In traditional (broadcast or newspaper) media, editors decide what topics are worth the readers’ attention. This “agenda setting” function has enormous political importance – as Max McCombs and Donald Shaw observed in 1972, the news doesn’t tell us what to think, but it’s very good at telling us what to think about.

That agenda-setting power takes a different shape in the era of social media. Instead of a linear process from an editor’s desk through a reporter to the paper on your front porch, social media works with news media through a set of feedback loops. Readers make stories more visible by sharing them on social media (and help ensure invisibility by failing to share stories). Editors and writers respond to sharing as a signal of popularity and interest, and will often write more stories to capitalize on this interest. Readers may respond to stories by becoming authors, injecting their stories into the mix and competing with professional stories for attention and amplification.

Amplification has become a new form of exercising political power. In 2012, we watched Invisible Children use a carefully crafted campaign, built around a manipulative video and a strategy of sharing the video with online influencers. Within an few days, roughly half of American young people had seen the video, and US funding for the Ugandan military – the goal of the campaign – was being supported by powerful people in the US Congress and military. (That the organization’s director had a nervous breakdown, leading to the group’s implosion, was not a coincidence – Invisible Children managed to amplify an issue to a level of visibility where powerful backlash was inevitable.)

Amplification works within much smaller circles that those surrounding US foreign policy. By sharing content with small personal networks on social media, individuals signal the issues they see as most important and engage in a constant process of self-definition. In the process, they advocate for friends to pay attention to these issues as well. Essentially, social media provides an efficient mechanism for the two-step flow of communication, documented by Paul Lazarsfeld and Elihu Katz, to unfold online. We are less influenced by mass media than we are by opinion leaders, who share their opinions about mass media. Social media invites all of us to become opinion leaders, at least for our circles of friends, and makes the process entertaining, gamifying our role as influencers by rewarding us with up to the second numbers on how our tweets and posts have been liked and shared by our friends.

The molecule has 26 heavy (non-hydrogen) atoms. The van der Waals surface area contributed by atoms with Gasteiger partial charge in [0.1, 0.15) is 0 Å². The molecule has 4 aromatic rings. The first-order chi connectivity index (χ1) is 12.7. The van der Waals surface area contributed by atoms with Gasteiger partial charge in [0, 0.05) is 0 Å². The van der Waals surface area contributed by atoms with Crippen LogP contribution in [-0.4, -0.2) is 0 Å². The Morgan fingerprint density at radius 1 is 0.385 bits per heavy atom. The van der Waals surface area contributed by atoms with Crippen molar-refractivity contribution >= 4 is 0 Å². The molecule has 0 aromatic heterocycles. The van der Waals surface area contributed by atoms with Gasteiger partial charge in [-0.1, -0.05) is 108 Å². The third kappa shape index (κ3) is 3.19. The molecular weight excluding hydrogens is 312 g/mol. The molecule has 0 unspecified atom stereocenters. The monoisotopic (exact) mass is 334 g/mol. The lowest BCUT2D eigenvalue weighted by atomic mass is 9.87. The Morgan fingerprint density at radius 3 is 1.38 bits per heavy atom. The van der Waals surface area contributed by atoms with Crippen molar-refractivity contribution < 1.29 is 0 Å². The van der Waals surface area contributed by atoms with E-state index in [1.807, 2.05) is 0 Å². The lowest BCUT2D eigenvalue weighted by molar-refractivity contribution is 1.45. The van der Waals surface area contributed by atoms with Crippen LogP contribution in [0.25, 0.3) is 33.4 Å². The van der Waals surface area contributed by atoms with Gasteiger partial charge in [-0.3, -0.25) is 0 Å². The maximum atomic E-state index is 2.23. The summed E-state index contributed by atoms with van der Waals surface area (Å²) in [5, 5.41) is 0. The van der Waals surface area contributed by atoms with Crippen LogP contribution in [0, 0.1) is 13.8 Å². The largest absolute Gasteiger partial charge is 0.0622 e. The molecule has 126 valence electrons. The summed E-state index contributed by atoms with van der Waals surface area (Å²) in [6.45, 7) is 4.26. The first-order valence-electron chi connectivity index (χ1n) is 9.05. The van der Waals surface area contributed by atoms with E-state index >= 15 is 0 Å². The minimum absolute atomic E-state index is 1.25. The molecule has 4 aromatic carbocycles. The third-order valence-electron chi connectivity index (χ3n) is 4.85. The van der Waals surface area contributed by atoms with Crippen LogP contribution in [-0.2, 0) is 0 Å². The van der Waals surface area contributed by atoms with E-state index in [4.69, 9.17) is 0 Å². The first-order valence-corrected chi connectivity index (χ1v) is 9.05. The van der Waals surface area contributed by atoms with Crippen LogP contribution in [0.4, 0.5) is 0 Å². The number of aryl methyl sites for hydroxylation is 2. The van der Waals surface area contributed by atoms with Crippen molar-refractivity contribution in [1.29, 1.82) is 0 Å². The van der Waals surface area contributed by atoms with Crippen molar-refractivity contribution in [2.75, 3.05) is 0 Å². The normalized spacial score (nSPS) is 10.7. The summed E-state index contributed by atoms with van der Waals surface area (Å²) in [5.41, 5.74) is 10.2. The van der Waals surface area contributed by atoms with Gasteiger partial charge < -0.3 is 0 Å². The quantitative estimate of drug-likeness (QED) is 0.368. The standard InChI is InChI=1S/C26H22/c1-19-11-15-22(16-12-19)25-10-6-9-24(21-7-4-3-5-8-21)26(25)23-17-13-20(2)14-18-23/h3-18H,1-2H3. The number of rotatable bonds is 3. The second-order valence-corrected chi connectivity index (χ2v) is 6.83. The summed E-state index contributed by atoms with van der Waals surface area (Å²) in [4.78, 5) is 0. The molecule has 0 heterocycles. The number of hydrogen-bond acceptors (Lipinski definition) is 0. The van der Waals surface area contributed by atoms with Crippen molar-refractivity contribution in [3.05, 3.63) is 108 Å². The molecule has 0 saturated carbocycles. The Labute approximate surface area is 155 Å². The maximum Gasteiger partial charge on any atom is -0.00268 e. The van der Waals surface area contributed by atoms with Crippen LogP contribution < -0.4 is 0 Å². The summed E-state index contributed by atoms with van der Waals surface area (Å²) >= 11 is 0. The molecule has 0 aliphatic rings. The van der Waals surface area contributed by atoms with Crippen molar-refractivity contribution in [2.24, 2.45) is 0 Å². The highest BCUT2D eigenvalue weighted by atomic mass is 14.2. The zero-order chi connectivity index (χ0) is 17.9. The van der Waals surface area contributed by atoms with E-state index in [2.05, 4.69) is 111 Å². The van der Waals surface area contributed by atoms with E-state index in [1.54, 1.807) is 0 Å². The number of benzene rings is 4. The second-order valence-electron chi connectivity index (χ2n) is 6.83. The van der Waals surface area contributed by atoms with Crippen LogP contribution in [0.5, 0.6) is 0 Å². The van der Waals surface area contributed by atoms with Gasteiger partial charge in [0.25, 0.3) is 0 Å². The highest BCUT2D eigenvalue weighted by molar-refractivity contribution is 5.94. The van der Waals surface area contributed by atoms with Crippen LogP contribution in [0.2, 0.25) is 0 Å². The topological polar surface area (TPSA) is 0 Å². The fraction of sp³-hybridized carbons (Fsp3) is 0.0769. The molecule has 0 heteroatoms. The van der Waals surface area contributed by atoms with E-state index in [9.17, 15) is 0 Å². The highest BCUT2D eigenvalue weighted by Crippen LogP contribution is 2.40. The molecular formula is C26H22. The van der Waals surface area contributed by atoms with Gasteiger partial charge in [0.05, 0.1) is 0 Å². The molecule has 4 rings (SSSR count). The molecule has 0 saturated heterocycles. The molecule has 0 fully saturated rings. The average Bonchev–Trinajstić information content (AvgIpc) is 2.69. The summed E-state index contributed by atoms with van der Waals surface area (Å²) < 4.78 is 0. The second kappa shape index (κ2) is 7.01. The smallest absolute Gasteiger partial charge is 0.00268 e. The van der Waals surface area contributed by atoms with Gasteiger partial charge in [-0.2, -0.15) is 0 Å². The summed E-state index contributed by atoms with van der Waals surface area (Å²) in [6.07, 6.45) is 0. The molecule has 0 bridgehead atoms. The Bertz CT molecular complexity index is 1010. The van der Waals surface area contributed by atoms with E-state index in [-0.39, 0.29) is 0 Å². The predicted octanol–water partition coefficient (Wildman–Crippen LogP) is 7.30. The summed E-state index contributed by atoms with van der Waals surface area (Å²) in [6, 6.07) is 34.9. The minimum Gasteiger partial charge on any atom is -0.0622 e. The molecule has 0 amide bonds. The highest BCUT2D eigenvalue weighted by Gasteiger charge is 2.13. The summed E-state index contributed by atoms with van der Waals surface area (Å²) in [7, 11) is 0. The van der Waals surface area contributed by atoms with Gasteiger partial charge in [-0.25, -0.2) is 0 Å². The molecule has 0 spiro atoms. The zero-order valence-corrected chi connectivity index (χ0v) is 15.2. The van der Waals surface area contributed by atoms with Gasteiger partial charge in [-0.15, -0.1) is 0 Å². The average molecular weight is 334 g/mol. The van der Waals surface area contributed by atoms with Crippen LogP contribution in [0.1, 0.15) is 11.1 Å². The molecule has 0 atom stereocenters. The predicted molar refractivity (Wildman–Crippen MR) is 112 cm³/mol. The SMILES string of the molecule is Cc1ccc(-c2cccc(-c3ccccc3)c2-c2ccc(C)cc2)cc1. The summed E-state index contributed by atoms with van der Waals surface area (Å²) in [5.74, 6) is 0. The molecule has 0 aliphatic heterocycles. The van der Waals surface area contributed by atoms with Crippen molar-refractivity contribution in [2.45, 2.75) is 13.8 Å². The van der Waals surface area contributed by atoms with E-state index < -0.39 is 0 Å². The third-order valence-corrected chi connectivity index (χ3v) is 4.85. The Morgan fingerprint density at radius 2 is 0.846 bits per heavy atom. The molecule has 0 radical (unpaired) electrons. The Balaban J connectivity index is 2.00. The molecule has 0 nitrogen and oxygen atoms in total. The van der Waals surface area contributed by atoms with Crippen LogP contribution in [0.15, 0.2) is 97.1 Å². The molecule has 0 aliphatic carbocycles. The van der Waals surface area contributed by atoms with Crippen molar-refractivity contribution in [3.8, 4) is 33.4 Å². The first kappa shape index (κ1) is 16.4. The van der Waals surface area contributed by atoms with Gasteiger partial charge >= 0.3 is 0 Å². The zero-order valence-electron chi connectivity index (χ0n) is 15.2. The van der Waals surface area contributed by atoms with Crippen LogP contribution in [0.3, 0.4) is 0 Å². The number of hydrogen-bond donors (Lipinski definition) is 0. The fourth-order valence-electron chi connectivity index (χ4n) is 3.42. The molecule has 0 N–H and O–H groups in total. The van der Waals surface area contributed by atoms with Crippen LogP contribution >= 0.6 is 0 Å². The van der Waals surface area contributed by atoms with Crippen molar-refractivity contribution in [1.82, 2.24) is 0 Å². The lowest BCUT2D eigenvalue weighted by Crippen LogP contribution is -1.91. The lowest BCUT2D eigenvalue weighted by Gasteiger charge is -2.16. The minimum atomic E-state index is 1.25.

Social media can be a tool for connection and solidarity.

The pre-web internet of the 1980s and 1990s was organized around topics of interest, rather than offline friendships, as social networks like Facebook organize. Some of the most long-lasting communities that emerged from the Usenet era of the internet were communities of interest that connected people who had a hard time finding each other offline: young people questioning their sexuality, religious and ethnic minorities, people with esoteric or specialized interests. The spirit of the community of interest and identity continued through Scott Hefferman’s, which helped poodle owners or Bernie supporters in Des Moines find each other, and now surfaces again in Facebook Groups, semi-private spaces designed to allow people to connect with likeminded individuals in safe, restricted spaces.

Social critics, notably Robert Putnam, have worried that the internet is undermining our sense of community and lessening people’s abilities to engage in civic behavior. Another possibility is that we’re forming new bonds of solidarity based on shared interests than on shared geographies. I think of Jen Brea, whose academic career at Harvard was cut short by myalgic encephalomyelitis, who used the internet to build an online community of fellow disease sufferers, a powerful documentary film that premiered at Sundance, and a powerful campaign calling attention to the ways diseases that disproportionately affect women are systemically misdiagnosed. Brea’s disease makes it difficult for her to connect with her local, physical community, but social media has made it possible to build a powerful community of interest that is working on helping people live with their disease.